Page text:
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  9. My long comment didn't publish. I'm not writing it again. The world will continue spinning, unconcerned.

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  10. What do you make of Scalia's dissents in United States v. Virginia (1995) and J.E.B. v. Alabama (1994)?

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  11. I'm a non-lawyer. I remember the day the Equal Rights Amendment went down for good, and how bad I felt that we were not able to put our rights into the Constitution. Judge Scalia seems to be saying we'll just have to fight it out state by state.
    I linked to you excellent post here-
    http://kmareka.com/2011/01/05/call-a-lawyer/
    Hope you don't mind, but from where I stand the broad meaning is unmistakeable.

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  12. Ugarles: For some reason, your last comment did not publish, but I got it by e-mail from Blogger. If you saved it, perhaps you can re-post it. Otherwise, if it doesn’t show up in the thread after awhile I’ll cut and paste it from the e-mail I received.

    I will certainly take a look at Jack Balkin’s piece. He is one of the best legal bloggers around (although definitely more politically conservative than I am); so as a general rule I trust his judgment. As for the particular quote, I simply did not read it the way you do; but the broader point is Justice Scalia’s comments are intentionally provocative, and that’s why he so often overstates his own case.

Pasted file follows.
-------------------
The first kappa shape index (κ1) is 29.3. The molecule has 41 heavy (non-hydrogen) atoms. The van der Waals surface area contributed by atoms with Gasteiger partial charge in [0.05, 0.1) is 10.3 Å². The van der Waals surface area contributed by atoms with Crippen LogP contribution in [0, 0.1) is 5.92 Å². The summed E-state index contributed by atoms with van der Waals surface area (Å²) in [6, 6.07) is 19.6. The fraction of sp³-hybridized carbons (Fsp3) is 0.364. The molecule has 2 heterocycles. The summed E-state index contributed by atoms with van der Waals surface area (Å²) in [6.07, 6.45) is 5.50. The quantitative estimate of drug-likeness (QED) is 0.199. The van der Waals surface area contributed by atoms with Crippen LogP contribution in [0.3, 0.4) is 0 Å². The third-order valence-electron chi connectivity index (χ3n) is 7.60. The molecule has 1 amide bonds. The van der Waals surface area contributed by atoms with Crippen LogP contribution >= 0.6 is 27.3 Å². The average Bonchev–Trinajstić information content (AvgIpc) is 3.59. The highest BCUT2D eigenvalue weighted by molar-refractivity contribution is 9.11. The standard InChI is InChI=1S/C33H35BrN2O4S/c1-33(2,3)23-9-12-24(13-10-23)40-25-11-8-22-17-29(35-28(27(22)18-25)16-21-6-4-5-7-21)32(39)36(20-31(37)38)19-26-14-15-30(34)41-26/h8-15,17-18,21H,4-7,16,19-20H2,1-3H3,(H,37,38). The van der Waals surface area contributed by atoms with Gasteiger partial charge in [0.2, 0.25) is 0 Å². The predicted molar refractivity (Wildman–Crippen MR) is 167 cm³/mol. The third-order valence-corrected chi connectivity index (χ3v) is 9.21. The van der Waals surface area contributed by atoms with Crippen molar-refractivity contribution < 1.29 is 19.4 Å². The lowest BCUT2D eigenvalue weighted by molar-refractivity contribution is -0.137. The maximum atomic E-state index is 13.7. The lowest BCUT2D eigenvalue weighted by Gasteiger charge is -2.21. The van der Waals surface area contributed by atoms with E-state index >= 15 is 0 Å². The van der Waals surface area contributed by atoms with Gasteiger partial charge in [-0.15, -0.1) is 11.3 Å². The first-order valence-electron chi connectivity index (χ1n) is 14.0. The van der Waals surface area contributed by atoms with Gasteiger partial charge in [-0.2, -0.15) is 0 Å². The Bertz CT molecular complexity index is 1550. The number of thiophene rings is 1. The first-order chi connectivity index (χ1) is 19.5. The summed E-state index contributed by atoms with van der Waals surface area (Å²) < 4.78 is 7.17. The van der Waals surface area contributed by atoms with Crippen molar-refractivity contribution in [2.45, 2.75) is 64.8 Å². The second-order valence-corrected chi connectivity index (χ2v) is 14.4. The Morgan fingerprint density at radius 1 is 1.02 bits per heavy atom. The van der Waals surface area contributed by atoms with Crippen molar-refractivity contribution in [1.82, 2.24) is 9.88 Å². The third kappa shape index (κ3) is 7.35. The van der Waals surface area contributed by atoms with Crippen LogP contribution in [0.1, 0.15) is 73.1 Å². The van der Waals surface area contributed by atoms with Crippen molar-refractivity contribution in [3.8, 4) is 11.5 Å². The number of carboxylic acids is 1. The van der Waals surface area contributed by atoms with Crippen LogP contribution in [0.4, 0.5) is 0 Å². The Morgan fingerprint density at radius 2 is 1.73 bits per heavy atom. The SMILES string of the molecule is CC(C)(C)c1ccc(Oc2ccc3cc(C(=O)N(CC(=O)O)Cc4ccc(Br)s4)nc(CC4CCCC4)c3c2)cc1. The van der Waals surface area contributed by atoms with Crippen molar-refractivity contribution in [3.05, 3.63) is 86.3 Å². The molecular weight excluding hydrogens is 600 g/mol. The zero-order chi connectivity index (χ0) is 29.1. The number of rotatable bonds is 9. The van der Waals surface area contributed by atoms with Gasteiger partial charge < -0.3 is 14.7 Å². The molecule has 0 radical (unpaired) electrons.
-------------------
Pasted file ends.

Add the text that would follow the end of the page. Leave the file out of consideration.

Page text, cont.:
But here’s the thing: The Supreme Court has never said the Equal Protection Clause was only meant to apply to, or prohibit, certain kinds of state discrimination. Although he doesn’t say so explicitly, the implication of Scalia’s comment is that the Equal Protection Clause was only meant to ban official forms of racial discrimination – but if that were true Congress would have said so explicitly. Instead, a far more rational reading of the Equal Protection Clause is that it meant to ban all forms of irrational discrimination between similarly situated individuals. The “rational basis” test is the base line under 14th Amendment: Anytime the government treats two individuals or two groups of individuals differently, there has to be a rational basis for that distinction. Later cases said that there were certain types of “suspect” classifications – like race, nationality, religion and so forth – that resulted in a higher level of scrutiny; but that doesn’t obliterate the rational basis test that applies to all other forms of discrimination. Note that many of the early Equal Protection Clause cases dealt with things like government regulations that discriminated in favor of or against certain businesses. See, e.g., Lindsley v. Natural Carbonic Gas Co., 220 U.S. 61 (1911). Of course, the states usually won those cases because they usually could come up with a rational basis for the regulatory “discrimination,” but the Court still scrutinized it under the Equal Protection Clause.